2. I was gathering some tick information a few years ago and read several reports that said urban tick populations were becoming more common. Most of these reports were talking about Deer Ticks in cities along the east coast. One report from the CDC cited a study that determined the possibility of both Deer and Dog Tick populations becoming established in major metropolitan areas. Looks like ticks can find you just about anywhere now.

  3. How prevalent are ticks this time of year? I thought they were more of a spring and early summer critter.

  4. Hi Tom. I'm no tick expert, but I'm guessing this is a Lone Star Tick. If that's the case, it is most likely that you brought it home with you from Shawnee; the range maps I've seen don't show them in central Ohio. I know that after my trips to Missouri and southern Indiana, I've had hitchhikers that I've found several days later. Lone Star Ticks seem to be much more plentiful than American Dog Ticks or Deer Ticks, as a day in the field in Lone Star Tick country often yields at least 15-20 bloodsuckers. I couldn't tell for sure from the photos... how many legs did it have, and how small was it? Seed ticks (the larval stage of Lone Star Ticks) should be out in force right now, and would have 6 legs instead of 8.

  5. Just for your future reference, Vaseline doesn't work. And the reason a truly embedded tick is so hard to remove is that it isn't just holding on with its mouthparts, it secretes a little of a glue-like substance, too.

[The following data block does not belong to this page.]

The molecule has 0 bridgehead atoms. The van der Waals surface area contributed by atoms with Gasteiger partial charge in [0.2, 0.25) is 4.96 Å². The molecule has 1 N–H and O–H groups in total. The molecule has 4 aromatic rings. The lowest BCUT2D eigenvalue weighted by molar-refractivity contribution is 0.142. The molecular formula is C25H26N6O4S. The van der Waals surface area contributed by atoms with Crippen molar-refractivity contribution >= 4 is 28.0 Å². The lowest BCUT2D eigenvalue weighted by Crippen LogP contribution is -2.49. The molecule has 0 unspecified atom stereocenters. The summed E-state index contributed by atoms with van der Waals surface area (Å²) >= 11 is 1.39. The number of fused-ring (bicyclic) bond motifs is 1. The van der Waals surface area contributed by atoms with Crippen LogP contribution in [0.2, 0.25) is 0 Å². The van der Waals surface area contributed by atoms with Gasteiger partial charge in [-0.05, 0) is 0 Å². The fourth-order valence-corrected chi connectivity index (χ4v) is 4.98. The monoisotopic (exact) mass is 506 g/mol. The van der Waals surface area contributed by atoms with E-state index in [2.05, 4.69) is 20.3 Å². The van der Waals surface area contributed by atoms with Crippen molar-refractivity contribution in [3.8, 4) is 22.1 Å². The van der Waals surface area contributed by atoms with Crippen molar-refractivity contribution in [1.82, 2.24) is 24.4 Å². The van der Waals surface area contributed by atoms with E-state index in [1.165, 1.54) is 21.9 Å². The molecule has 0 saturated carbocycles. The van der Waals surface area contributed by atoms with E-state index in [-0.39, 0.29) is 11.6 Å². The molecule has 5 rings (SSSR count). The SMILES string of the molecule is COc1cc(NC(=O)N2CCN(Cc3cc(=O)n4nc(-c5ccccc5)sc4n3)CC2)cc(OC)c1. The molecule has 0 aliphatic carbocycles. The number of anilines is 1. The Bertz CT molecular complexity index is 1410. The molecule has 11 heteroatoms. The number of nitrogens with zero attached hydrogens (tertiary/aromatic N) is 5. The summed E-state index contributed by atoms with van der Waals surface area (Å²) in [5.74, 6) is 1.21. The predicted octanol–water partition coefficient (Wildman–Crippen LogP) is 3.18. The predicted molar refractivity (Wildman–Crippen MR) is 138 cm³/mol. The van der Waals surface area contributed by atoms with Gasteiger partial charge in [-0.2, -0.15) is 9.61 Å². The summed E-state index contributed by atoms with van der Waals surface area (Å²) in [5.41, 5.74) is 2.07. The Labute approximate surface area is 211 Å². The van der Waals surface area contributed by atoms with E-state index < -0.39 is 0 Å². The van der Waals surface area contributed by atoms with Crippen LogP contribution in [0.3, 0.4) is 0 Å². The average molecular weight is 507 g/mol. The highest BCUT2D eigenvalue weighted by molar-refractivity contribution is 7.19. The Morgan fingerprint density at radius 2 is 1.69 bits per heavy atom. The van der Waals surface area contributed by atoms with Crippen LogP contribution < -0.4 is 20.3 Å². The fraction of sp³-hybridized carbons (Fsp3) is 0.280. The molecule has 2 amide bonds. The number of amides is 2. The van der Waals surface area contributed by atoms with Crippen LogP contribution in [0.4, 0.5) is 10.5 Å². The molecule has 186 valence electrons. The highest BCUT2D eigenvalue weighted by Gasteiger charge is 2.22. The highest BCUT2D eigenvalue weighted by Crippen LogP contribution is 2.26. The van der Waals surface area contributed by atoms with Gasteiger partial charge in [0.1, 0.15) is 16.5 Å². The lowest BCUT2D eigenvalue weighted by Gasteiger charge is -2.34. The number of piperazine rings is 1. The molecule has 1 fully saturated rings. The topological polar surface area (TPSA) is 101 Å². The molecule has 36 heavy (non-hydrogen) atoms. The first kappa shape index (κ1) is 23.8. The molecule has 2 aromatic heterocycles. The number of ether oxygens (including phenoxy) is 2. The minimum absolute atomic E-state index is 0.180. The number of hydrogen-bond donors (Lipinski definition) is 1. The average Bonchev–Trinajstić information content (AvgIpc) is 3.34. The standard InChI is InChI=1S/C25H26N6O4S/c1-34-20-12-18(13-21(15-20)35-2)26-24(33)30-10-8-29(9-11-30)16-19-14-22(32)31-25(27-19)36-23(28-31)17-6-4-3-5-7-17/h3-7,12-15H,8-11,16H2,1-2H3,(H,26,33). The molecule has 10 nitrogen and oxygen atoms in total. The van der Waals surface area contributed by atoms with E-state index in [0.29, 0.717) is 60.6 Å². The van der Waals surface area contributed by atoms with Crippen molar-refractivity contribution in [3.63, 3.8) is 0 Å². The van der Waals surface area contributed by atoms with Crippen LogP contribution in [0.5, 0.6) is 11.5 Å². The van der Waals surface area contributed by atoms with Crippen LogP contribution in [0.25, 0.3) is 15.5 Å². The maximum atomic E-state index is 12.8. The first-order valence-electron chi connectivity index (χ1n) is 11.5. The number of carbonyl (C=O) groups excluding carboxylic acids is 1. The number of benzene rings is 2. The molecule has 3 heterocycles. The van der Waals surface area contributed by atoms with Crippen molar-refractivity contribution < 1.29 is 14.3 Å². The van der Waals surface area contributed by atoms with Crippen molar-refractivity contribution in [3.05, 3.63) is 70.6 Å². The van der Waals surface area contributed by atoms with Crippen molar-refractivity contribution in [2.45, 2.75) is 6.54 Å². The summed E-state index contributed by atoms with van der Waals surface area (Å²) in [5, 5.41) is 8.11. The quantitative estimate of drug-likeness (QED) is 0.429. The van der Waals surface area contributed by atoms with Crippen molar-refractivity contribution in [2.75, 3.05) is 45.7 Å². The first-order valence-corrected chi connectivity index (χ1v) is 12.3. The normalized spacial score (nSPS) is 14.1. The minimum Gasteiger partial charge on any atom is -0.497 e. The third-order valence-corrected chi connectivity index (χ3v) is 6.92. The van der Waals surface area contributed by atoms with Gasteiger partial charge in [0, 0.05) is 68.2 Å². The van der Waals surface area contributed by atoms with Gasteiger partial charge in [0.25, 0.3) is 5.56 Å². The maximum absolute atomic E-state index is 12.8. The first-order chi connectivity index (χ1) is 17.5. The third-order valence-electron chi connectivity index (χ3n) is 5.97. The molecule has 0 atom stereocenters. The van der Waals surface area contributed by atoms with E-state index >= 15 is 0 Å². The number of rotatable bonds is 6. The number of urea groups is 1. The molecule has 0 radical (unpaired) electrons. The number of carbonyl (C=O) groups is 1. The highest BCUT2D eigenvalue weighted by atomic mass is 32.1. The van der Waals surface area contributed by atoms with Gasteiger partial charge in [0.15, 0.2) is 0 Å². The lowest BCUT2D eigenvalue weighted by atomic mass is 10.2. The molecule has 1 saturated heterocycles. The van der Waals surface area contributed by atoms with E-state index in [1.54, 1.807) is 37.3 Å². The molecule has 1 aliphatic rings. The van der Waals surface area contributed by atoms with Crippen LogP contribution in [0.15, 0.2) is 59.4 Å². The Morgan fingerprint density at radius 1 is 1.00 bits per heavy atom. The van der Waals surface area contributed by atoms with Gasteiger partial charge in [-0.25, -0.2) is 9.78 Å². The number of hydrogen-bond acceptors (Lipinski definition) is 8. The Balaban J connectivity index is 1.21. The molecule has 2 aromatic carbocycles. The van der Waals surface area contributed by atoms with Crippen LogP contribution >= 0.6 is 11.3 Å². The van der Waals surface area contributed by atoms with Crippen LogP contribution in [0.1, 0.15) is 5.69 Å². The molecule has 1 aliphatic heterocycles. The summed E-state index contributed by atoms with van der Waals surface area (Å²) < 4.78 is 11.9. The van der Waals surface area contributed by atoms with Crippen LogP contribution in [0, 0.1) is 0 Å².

We're battling seed ticks at the moment - the six-legged larval ticks that one encounters by the hundreds. Just this morning I introduced a park visitor to the fine art of seed tick removal using duct tape.

  6. I'm not sure what kind of tick it was- but I was glad that I didn't have to take it out myself- Tom to the rescue! :-)

  7. Hello Tom,

    Just wondering if you know what happens if part of the tick is left behind? I've read all sorts of things, go to the doc, or it will get infected, to even just leave it and it will come out on it's own. Just curious!


  8. Congrats on a successful "tick-ectomy"! Yuck...wondered why it looked so strange...vasoline? I'll admit that I usually just take tweezers and grab close to the head and pull gently. Never left any parts behind. This year we picked up some of the tiny "seed ticks" in the woods....never had them before....and they left a bite that itched for months afterwards! I didn't think the bites would ever go away. I'm used to the bigger ticks that you just pull off and kill and forget about them.